The Insolvency Services has used its new powers – granted in legislation introduced on 15th December last year – to disqualify directors who dissolved their companies to avoid repaying debts.
Four directors were banned for periods ranging from seven to twelve years following Insolvency Service investigations which were only made possible by the new law.
Previously, the Insolvency Service had the power to investigate company directors in cases of insolvency and (on the evidence of wrongdoing) active companies, but not directors of dissolved companies. This loophole was closed at the end of 2021 and the new powers have been put into action in relation to the Bounce Back Loan Scheme – the current hot topic in insolvency and, in particular, director disqualifications.
“We have been clear that we will not tolerate those who seek to defraud the taxpayer, which is why we introduced tough new powers which have allowed the Insolvency Service to disqualify directors for dissolving their companies, to avoid repaying their bounce back loans”, Business Minister Lord Callanan said about these cases.
All four directors misused their loans by either transferring funds to themselves or by making payments not connected to their companies.
Lewis Wright, who ran a management consultancy company from September 2018 until its dissolution in October 2020, received the longest ban at twelve years. (The maximum disqualification period is fifteen years.) As well as paying himself more than £47,000 of the loan monies, Wright inflated turnover figures in order to obtain the maximum loan value – all of this “despite his company having stopped trading the previous year .”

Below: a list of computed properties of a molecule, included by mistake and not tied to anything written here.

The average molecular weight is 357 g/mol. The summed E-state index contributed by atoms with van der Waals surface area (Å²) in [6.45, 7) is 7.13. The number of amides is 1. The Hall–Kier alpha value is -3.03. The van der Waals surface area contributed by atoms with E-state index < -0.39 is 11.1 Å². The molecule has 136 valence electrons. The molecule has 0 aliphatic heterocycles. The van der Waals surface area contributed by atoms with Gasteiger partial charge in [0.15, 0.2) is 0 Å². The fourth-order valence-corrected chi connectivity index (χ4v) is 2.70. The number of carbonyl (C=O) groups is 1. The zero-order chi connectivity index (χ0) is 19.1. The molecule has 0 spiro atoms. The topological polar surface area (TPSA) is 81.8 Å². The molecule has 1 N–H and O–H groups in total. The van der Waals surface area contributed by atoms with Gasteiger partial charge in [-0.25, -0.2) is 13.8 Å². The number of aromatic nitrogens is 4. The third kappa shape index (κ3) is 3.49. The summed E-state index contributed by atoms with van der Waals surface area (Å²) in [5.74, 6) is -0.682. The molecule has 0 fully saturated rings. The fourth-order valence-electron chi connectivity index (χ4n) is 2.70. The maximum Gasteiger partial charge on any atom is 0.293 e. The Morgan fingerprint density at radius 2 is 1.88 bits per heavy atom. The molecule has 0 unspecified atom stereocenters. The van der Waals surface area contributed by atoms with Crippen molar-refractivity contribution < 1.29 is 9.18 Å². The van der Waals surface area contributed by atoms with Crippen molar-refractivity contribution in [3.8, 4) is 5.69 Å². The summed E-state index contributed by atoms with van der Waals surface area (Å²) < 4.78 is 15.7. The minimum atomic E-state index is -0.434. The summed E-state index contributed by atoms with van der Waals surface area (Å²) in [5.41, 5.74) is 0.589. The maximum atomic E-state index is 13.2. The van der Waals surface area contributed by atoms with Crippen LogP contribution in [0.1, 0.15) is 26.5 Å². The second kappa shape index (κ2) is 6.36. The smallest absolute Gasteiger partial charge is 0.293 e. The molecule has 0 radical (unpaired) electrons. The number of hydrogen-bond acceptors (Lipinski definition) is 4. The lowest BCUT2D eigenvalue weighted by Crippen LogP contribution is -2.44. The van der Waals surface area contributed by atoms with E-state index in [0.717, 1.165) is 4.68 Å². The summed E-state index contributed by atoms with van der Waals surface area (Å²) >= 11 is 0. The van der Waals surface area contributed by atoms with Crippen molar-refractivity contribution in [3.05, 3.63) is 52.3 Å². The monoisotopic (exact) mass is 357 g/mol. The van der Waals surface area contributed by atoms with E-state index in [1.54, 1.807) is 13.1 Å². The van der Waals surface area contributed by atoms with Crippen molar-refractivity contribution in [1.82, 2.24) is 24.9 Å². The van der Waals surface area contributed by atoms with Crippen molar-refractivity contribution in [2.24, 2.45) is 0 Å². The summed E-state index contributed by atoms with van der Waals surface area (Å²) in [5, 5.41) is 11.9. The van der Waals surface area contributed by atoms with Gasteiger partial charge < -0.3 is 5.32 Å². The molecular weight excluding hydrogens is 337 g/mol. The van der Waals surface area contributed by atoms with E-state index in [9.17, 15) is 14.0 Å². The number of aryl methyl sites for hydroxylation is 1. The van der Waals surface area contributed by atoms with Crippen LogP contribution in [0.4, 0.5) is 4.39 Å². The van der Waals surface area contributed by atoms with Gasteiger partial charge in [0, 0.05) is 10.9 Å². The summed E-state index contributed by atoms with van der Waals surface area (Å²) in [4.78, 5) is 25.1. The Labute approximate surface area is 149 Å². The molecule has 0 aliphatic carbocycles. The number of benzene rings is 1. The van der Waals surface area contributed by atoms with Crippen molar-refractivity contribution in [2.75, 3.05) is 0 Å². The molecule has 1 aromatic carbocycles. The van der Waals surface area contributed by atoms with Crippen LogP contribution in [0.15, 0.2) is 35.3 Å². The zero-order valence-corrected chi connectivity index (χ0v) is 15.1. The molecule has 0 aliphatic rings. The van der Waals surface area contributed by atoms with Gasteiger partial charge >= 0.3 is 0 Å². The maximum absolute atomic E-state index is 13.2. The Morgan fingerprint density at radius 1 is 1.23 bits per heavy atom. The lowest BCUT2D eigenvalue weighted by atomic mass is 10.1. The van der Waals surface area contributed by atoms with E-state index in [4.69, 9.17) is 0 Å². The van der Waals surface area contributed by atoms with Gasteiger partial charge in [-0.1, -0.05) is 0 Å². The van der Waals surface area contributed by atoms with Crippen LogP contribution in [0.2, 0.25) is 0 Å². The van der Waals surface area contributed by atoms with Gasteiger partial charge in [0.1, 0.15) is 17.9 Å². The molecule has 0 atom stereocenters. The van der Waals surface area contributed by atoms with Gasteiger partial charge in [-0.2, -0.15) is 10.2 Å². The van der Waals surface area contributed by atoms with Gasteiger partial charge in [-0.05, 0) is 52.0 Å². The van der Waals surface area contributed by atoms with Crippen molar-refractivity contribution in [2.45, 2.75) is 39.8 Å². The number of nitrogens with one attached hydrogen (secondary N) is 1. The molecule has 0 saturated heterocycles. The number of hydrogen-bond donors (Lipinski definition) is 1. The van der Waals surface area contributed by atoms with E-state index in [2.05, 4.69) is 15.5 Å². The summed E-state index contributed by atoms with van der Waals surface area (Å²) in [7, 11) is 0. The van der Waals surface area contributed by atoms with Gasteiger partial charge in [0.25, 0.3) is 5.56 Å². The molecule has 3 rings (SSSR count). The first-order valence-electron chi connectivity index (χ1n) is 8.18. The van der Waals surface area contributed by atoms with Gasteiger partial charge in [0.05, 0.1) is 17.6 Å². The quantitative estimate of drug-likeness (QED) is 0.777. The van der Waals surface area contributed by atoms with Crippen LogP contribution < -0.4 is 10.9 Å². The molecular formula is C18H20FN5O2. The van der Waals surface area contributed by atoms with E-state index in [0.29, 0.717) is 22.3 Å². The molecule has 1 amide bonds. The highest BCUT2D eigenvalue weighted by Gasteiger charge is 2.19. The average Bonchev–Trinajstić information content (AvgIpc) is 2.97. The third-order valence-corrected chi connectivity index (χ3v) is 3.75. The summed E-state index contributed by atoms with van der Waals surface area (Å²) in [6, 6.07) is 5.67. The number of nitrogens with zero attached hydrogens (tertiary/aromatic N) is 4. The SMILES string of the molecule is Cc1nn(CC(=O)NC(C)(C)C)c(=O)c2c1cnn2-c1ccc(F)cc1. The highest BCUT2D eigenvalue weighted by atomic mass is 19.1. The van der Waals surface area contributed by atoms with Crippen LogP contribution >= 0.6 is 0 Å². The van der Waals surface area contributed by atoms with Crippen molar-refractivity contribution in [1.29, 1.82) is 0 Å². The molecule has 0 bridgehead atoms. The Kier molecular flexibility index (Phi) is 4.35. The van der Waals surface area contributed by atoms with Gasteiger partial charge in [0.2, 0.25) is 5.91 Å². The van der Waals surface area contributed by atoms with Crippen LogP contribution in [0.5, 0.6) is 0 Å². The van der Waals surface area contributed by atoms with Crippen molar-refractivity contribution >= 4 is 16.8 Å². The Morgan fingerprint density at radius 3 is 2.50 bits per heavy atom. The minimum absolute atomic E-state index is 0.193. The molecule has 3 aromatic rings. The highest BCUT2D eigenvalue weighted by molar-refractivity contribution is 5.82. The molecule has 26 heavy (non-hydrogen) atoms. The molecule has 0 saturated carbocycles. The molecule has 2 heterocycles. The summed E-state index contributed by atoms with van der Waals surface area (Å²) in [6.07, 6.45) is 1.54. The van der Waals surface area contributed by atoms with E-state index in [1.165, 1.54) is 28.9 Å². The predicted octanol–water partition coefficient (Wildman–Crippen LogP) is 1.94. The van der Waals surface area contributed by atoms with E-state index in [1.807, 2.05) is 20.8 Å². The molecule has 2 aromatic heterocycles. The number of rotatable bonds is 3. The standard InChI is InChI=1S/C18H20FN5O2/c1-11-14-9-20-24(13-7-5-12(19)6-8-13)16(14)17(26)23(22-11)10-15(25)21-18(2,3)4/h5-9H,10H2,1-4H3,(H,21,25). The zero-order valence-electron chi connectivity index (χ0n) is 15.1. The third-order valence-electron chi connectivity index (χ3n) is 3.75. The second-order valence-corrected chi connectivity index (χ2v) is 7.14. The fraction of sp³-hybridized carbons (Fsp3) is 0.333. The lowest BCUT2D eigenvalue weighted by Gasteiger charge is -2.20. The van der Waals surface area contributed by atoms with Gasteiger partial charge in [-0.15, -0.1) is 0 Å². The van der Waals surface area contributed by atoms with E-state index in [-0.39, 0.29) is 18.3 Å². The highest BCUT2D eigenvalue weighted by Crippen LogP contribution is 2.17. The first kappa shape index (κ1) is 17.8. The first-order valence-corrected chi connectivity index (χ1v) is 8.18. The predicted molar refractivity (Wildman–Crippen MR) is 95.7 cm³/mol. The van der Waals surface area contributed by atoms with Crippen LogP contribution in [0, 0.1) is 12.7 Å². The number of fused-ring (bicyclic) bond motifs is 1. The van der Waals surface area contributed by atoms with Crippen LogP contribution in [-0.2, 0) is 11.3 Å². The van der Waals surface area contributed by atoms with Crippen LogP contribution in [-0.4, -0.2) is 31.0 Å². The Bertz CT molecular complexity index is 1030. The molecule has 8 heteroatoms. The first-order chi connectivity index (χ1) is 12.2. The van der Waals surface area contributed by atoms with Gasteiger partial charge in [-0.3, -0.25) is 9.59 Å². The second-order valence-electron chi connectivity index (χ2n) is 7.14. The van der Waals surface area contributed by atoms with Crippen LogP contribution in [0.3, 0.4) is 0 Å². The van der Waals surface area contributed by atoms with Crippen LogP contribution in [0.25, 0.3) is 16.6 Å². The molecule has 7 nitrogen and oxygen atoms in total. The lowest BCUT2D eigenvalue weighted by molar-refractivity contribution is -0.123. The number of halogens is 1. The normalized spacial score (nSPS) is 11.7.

Max Hadley and Sirfaz Ahmad both received ten-year disqualifications. Hadley, sole director of Prestige Building Works Ltd, took out a £20,000 loan and spent “£18,000 on payments not connected to the…firm”. His plumbing business was active for less than a year before Hadley applied to strike the company off the register.
Leeds-based Ahmad “squandered £25,000 to repay family members” after falsely inflating Food Box Leeds Limited’s turnover to obtain a Bounce Back Loan at a value higher than he was entitled to.
Jake Joynt, also from West Yorkshire, was given a seven-year ban. He secured a £15,000 loan under the scheme through his company Joynt Electrical Limited “before spending £13,000 of it for personal use.”
Announcing the changes to the law last year, Business Secretary Kwasi Kwarteng said: “These new powers will curb those rogue directors who seek to avoid paying back their debts, including government loans provided to support businesses and save jobs.” Given the nature of the misconduct of the first set of directors to be investigated using the new powers, the Business Secretary’s comment appears to point to a wider strategy to tackle those who abused Covid support schemes and, potentially, to recover funds.
This latest press release from the Insolvency Service notes that they are “considering recovery of the bounce back loan funds by using legal powers to seek Compensation Orders against the directors where appropriate.”
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